(NYTimes) - Can a man win an Oscar once his name is the first to come up in a Google search for "vagina guard"?
The fellow in question is James Franco, who this month won a Golden Globe and a Critics' Choice Award for his performance in The Disaster Artist. He was also the subject of a Los Angeles Times article last week in which five women accused him of "inappropriate or sexually exploitative behaviour". One of them said he had removed clear plastic shields from actresses' private parts while filming an orgy scene in 2015 for a yet-to-be released project.
Accusations against Franco began surfacing on Twitter days earlier, during the Golden Globes, where he wore a pin in support of Time's Up, the female-led anti-harassment initiative. Among the women raising the question of impropriety that night was actress Ally Sheedy, who posted and then deleted a few cryptic tweets that said, among other things, "Why was James Franco allowed in?"
The accusations followed a public incident in New York in 2014. That's when Franco, then 35, tried to arrange a hookup with a 17-year-old tourist via Instagram, and later admitted to having used bad judgment.
Last week, he addressed the Golden Globes tweets on The Late Show With Stephen Colbert, saying, "I have no idea what I did to Ally Sheedy." He also said: "If I've done something wrong, I will fix it. I have to."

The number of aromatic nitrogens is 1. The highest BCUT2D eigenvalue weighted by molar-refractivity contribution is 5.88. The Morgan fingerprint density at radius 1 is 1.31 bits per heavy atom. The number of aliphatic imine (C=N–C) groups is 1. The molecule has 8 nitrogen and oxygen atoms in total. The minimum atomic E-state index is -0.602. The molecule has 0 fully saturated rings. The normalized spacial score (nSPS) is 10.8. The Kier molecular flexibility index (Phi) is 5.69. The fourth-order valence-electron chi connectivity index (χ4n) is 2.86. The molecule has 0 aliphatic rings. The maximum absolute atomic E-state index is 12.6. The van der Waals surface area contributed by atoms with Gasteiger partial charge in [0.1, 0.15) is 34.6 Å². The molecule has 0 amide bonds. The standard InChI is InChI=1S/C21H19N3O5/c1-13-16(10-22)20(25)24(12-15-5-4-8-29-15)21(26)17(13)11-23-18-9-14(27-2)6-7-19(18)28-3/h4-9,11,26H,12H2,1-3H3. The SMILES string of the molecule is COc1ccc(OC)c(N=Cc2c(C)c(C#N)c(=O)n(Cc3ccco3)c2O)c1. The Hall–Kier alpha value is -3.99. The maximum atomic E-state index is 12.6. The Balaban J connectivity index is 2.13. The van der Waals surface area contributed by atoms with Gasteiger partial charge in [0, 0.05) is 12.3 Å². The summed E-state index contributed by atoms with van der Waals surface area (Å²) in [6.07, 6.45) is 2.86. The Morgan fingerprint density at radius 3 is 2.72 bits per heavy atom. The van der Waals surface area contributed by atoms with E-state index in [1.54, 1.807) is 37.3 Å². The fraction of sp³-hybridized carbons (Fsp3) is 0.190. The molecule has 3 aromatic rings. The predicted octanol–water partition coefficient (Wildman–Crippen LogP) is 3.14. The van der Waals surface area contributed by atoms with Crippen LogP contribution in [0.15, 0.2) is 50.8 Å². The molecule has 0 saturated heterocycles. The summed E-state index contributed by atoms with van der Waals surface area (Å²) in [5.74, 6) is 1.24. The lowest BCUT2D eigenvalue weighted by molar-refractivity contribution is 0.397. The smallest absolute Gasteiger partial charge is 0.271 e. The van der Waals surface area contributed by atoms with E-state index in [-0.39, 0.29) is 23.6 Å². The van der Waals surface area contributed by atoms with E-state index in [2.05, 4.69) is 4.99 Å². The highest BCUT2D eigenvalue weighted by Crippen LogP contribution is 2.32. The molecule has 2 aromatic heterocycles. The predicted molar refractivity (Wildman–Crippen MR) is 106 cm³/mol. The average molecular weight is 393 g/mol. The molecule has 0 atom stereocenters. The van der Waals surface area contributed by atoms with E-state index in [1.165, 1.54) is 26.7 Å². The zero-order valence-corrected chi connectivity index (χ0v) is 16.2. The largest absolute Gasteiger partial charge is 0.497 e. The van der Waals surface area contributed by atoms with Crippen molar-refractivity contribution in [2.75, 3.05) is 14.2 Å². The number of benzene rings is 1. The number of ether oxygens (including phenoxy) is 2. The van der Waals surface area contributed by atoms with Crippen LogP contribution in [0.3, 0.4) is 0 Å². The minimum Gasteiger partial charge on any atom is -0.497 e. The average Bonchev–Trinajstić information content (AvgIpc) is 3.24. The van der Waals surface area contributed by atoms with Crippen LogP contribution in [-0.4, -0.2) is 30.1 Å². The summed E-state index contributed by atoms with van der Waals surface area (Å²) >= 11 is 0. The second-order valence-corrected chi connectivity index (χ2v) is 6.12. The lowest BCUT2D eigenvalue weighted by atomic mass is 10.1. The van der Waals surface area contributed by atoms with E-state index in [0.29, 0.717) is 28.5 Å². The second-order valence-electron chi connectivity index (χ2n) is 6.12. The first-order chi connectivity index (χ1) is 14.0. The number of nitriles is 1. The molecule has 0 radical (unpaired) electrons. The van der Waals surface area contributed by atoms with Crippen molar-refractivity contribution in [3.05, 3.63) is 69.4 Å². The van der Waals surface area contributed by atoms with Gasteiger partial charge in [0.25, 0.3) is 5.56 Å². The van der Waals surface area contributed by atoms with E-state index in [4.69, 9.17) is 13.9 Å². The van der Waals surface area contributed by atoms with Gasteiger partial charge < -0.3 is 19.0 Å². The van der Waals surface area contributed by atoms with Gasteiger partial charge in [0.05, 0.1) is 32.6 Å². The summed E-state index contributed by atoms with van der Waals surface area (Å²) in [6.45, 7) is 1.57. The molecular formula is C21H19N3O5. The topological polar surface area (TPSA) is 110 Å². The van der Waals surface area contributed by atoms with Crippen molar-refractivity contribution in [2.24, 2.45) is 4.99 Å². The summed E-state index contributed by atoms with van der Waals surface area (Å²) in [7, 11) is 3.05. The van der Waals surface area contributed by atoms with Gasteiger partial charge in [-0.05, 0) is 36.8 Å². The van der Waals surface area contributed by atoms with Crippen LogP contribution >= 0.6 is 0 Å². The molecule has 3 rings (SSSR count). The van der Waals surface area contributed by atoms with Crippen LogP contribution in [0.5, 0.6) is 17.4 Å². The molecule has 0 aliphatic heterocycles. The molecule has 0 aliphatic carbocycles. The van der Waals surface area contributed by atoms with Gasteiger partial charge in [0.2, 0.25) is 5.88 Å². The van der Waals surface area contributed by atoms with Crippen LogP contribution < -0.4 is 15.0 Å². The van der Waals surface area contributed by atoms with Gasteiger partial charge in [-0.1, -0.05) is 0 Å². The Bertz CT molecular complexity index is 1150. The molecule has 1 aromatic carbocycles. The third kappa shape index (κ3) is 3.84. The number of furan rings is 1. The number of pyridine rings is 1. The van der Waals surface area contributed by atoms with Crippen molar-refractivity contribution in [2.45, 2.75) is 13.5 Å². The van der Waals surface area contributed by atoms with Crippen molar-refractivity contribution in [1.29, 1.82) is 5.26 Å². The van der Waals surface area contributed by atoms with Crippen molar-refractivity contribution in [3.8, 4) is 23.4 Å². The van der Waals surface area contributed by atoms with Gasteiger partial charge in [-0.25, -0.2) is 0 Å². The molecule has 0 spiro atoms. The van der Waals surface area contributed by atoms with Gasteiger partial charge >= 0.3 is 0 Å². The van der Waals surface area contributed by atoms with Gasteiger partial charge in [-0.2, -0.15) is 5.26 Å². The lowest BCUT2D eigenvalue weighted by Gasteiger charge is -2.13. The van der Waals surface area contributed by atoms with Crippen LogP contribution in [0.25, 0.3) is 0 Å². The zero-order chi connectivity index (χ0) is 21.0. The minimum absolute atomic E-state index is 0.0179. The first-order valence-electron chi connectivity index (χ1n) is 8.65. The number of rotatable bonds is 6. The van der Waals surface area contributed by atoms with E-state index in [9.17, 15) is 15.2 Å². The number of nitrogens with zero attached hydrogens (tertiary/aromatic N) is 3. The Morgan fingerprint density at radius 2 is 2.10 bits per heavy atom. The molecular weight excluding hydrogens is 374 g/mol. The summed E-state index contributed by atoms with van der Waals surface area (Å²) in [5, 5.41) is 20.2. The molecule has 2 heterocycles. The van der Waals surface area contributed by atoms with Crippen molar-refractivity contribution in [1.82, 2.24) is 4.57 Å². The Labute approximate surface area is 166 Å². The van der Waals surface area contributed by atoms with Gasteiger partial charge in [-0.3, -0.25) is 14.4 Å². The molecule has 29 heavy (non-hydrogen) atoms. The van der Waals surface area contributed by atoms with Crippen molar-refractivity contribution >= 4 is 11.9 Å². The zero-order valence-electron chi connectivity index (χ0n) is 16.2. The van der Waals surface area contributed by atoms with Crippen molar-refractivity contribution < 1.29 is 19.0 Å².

Then on Jan 11, The Los Angeles Times published its article, in which several women said Franco got peeved when they refused to remove their shirts during filming. Another woman, whom Franco had been seeing romantically, said that once, while they were sitting in a car, he had nudged her head down to encourage her to perform oral sex, and that "the power dynamic was really off". His lawyer told The Los Angeles Times that the claims "were not accurate".
But since the Los Angeles Times article came out, the actor has laid low, skipping the Critics' Choice Awards, where he was named best actor in a comedy.
Still, those in the Oscar tea leaf reading game have concluded that chances are pretty good that Franco's name will be on the list when Oscar nominees are revealed next week.
The window for nomination voting opened on Jan 5 and closed on Jan 12, just one day after the article ran. The acting nominations are decided by the actors' branch - at 1,218 members, the largest one in the Academy of Motion Picture Arts and Sciences - and many had already submitted their ballots by the time the article appeared.
Interviewing some of those voters, Glenn Whipp of the Los Angeles Times found that several regretted casting ballots for Franco yet, per academy rules, couldn't take them back. Some in the actors' branch are also said to have met the accusations against Franco with little more than a shrug, and felt they were small potatoes - especially compared with the alleged misdeeds of, say, Harvey Weinstein, to name just one.
Franco's widely praised performance as real-life oddity Tommy Wiseau, the man behind the cult hit The Room, had also already earned a best actor nomination from SAG-AFTRA, the union behind the Screen Actors Guild Awards.
The awards projection site Gold Derby still has Franco squeaking in, in fifth place, among the likely best-actor Oscar nominees. With Gary Oldman (The Darkest Hour) and Timothee Chalamet (Call Me By Your Name) dominating the race, Franco was always a long shot to win. The latest allegations make his odds even longer, the academy being particularly sensitive to how it is perceived.
But still. Franco could easily be in the running, which would hand the Oscars host, Jimmy Kimmel, a ready-made joke if there ever was one, whether Franco shows or not.